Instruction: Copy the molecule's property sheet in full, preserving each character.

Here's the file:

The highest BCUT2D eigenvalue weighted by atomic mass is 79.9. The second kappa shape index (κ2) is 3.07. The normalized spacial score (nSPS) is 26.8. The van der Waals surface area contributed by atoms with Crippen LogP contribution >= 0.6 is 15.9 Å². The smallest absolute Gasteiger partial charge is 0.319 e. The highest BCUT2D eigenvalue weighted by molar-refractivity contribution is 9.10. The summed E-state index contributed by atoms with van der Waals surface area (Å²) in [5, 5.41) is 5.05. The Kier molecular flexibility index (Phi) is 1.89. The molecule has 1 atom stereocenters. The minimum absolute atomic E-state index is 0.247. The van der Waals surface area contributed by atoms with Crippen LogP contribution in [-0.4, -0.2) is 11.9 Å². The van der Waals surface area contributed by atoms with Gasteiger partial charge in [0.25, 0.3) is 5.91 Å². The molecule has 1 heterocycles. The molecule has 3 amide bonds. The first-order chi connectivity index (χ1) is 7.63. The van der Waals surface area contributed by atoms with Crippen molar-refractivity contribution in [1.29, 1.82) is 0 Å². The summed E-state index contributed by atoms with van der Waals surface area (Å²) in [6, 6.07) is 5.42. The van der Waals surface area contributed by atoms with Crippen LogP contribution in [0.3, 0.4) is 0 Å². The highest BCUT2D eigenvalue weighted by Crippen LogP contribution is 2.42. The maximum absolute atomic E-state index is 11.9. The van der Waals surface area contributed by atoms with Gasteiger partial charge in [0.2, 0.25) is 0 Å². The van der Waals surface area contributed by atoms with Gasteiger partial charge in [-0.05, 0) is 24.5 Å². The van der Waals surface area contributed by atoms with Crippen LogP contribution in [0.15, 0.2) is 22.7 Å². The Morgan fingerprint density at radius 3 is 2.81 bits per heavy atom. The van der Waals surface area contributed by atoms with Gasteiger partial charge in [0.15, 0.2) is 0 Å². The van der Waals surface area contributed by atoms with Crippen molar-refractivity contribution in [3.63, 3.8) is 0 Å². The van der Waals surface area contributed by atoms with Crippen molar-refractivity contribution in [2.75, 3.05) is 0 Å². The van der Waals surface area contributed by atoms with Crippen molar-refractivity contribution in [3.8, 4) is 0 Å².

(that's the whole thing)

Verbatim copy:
The highest BCUT2D eigenvalue weighted by atomic mass is 79.9. The second kappa shape index (κ2) is 3.07. The normalized spacial score (nSPS) is 26.8. The van der Waals surface area contributed by atoms with Crippen LogP contribution >= 0.6 is 15.9 Å². The smallest absolute Gasteiger partial charge is 0.319 e. The highest BCUT2D eigenvalue weighted by molar-refractivity contribution is 9.10. The summed E-state index contributed by atoms with van der Waals surface area (Å²) in [5, 5.41) is 5.05. The Kier molecular flexibility index (Phi) is 1.89. The molecule has 1 atom stereocenters. The minimum absolute atomic E-state index is 0.247. The van der Waals surface area contributed by atoms with Crippen LogP contribution in [-0.4, -0.2) is 11.9 Å². The van der Waals surface area contributed by atoms with Gasteiger partial charge in [0.25, 0.3) is 5.91 Å². The molecule has 1 heterocycles. The molecule has 3 amide bonds. The first-order chi connectivity index (χ1) is 7.63. The van der Waals surface area contributed by atoms with Crippen molar-refractivity contribution in [1.29, 1.82) is 0 Å². The summed E-state index contributed by atoms with van der Waals surface area (Å²) in [6, 6.07) is 5.42. The van der Waals surface area contributed by atoms with Crippen LogP contribution in [0.3, 0.4) is 0 Å². The highest BCUT2D eigenvalue weighted by Crippen LogP contribution is 2.42. The maximum absolute atomic E-state index is 11.9. The van der Waals surface area contributed by atoms with Gasteiger partial charge in [0.2, 0.25) is 0 Å². The van der Waals surface area contributed by atoms with Gasteiger partial charge in [-0.05, 0) is 24.5 Å². The van der Waals surface area contributed by atoms with Crippen LogP contribution in [0.15, 0.2) is 22.7 Å². The Morgan fingerprint density at radius 3 is 2.81 bits per heavy atom. The van der Waals surface area contributed by atoms with Gasteiger partial charge in [0.15, 0.2) is 0 Å². The van der Waals surface area contributed by atoms with Crippen molar-refractivity contribution in [3.63, 3.8) is 0 Å². The van der Waals surface area contributed by atoms with Crippen molar-refractivity contribution in [2.75, 3.05) is 0 Å². The van der Waals surface area contributed by atoms with Crippen molar-refractivity contribution in [3.8, 4) is 0 Å².